Real-life heraldry had some basic rules for making more distinguishable and generally good-looking coat of arms. These rules are not mandatory in Feudums, but may still be useful for designing your family coat-of-arms.
- Proper Colors: A charge that is coloured as it naturally appears is called proper or "the color of nature". Certain charges are considered "proper" when portrayed with particular colors, even though a range of different colours is found in nature; for instance, a popinjay proper is green, even though wild parrots occur in a variety of colrs. In some cases, a charge depicted in a particular set of colors may be referred to as "proper", even though it consists entirely of heraldic tinctures; a rose proper, whether red or white, is barbed vert and seeded or. Some non-traditional tinctures has been developed almost exclusively to bring particular Charge categories a proper color, like Carnation, which has been used as a proper color for human skin.
- Rule of Tincture: The most basic rule of heraldic design: metal should not be put on metal, nor color on color. This means that Or, Argent or a non-traditional metal like Copper or Lead may not be placed on each other; nor may any of the colours (i.e. the traditional colours of Azure, Gules, Sable, Vert and Purpure) be placed on another colour. "Proper" charges (a charge coloured as it normally is in nature) are exceptions to the rule of tincture. The main duty of a heraldic device is to be easily recognized, and the dark colours or light metals are supposed to be too difficult to distinguish if they are placed on top of other dark or light colors, particularly in poor light. Though this is the practical genesis of the rule, the rule is technical and appearance is not used in determining whether arms conform to the rule. This "rule" has at times been followed so pedantically that COAs that violate it were called false arms or arms of enquiry; any violation was presumed to be intentional, to the point that one was supposed to inquire how it came to pass. One of the most famous arms of inquiry was the shield of the Kingdom of Jerusalem, which had gold crosses on silver. This use of metal on metal, that is to say white and gold together, is seen on the flag and arms of the Vatican, and the bishop's mitre in the arms of Andorra. It indicates the exceptional holy and special status of the Coat of Arms. An example of "color on color" is the arms of Albania, with its sable two-headed eagle on a gules field.
Sir Malcom of House Emery
Ser Malcom grew weary waiting for his liege lord's decision to advance and engage the infidel army spread out in front of him. When he saw his lord's messenger riding his way, without hesitation, he charged forward. Although a few of the enemy's arrows bit him, Ser Malcom was solely focused on engaging the enemy infantry. Unknown to Ser Malcom, his early start forward propelled him nearly 100 yards ahead of the rest of his knights. Upon reaching the enemy line, enemy soldiers tried to drag the lonely Ser Malcom from the saddle but he bravely fought them off. He personally slew more than 12 enemy infantry despite four arrow wounds and numerous sword cuts. After the battle was won, his priest administered last rites because no one thought he would survive his wounds. Upon his miraculous recovery, his lord allowed him to change his heraldry to announce to the world his courageous acts on the battlefield that fateful day.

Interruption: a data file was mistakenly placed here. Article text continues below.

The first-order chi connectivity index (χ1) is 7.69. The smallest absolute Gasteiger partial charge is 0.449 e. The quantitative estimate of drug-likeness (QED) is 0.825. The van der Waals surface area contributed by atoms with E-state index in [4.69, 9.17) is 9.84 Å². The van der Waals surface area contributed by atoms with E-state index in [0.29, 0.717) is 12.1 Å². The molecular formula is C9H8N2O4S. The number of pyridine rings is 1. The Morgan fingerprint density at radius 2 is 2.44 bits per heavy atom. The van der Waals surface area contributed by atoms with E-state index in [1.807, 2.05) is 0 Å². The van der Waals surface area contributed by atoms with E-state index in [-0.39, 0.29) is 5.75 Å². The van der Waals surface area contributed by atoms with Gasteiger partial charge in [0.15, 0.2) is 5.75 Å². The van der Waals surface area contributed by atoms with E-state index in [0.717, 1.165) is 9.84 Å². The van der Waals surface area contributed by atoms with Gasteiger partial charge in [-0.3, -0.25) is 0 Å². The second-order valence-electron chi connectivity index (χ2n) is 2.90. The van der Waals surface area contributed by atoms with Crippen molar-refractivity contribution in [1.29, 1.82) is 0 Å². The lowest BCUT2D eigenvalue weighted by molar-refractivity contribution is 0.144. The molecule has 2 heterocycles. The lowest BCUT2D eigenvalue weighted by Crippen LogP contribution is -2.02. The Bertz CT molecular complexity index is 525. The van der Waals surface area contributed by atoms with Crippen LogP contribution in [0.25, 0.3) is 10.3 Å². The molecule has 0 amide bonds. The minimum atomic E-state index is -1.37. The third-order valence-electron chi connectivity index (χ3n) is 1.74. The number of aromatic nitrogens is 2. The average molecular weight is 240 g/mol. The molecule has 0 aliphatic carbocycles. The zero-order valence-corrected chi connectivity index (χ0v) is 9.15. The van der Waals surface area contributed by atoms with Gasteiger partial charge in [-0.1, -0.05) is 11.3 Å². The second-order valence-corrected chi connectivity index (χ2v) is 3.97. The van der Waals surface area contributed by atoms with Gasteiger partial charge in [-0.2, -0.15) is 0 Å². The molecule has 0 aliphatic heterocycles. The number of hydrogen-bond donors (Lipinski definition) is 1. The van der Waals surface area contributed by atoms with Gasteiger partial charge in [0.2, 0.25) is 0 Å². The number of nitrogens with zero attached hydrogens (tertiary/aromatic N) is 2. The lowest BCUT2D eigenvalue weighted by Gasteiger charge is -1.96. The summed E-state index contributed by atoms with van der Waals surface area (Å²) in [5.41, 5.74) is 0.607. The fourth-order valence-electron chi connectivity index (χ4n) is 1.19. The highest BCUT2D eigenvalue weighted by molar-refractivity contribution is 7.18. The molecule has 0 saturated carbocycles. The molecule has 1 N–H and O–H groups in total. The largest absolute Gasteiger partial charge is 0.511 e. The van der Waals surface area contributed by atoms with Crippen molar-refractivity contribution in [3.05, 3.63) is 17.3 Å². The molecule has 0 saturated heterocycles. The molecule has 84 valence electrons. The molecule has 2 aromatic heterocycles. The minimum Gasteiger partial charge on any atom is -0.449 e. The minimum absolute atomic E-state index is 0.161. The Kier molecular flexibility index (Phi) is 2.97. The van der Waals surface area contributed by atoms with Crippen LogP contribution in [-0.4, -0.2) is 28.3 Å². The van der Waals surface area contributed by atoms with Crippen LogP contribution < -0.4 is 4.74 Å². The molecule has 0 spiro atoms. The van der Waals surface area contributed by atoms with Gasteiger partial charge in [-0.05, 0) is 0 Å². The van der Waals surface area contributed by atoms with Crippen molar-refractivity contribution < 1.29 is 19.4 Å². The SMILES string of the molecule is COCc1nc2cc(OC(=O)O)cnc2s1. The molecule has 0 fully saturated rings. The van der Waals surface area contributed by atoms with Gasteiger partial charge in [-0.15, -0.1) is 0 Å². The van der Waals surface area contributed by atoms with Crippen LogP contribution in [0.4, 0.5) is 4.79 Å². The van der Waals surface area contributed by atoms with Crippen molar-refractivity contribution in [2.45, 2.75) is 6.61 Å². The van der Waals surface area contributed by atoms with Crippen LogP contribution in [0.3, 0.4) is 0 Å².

The emblem rewards Malcom's memorable battlefield success as well as his recovery while the charge recognizes the joy he felt slaying the infidel soldiers. The colors reinforce both his battlefield prowess and the happiness he had being a weapon for his lord.
Lord Affron of House Killon
As a cousin to his Royal Majesty, Lord Affron has always had access to the king. But his blood wasn't the only thing that allowed him such familiarity. Do you remember the seige of Mortage? Affron was called upon by his leige to sally forth from the city to engage the enemy and did so without hesitation despite the odds. Or the time Affron called out Lord Remay's champion for single combat because of his callous words regarding his liege? Affron has proven his loyalty to his Majesty time and time again.
His small use of the royal purple recognizes his blood line. The eagle shows his utmost loyalty to his leige. The ordinary recognizes his unique place as one of the king's most loyal retainers.
Be sure to check other, "real-life" examples from our brave players, made with the previous version, at the Coat of Arms Contest. Take a deep breath and post yours too!